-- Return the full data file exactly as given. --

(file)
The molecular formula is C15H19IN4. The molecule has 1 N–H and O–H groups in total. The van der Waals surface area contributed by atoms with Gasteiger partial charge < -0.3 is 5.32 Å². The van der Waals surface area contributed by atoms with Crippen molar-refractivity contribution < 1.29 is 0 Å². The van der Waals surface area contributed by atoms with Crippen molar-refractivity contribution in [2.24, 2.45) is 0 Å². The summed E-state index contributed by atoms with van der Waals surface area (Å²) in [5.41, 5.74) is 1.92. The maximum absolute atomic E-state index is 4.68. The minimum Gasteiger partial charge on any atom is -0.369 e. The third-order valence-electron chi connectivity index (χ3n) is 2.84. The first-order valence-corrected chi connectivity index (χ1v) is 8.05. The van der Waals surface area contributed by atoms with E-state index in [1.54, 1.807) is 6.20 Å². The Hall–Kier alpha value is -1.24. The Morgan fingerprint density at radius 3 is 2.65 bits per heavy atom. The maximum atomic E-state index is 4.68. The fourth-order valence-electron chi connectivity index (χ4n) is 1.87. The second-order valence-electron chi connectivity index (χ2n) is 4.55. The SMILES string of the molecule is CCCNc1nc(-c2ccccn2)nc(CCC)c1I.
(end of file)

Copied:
The molecular formula is C15H19IN4. The molecule has 1 N–H and O–H groups in total. The van der Waals surface area contributed by atoms with Gasteiger partial charge < -0.3 is 5.32 Å². The van der Waals surface area contributed by atoms with Crippen molar-refractivity contribution < 1.29 is 0 Å². The van der Waals surface area contributed by atoms with Crippen molar-refractivity contribution in [2.24, 2.45) is 0 Å². The summed E-state index contributed by atoms with van der Waals surface area (Å²) in [5.41, 5.74) is 1.92. The maximum absolute atomic E-state index is 4.68. The minimum Gasteiger partial charge on any atom is -0.369 e. The third-order valence-electron chi connectivity index (χ3n) is 2.84. The first-order valence-corrected chi connectivity index (χ1v) is 8.05. The van der Waals surface area contributed by atoms with E-state index in [1.54, 1.807) is 6.20 Å². The Hall–Kier alpha value is -1.24. The Morgan fingerprint density at radius 3 is 2.65 bits per heavy atom. The maximum atomic E-state index is 4.68. The fourth-order valence-electron chi connectivity index (χ4n) is 1.87. The second-order valence-electron chi connectivity index (χ2n) is 4.55. The SMILES string of the molecule is CCCNc1nc(-c2ccccn2)nc(CCC)c1I.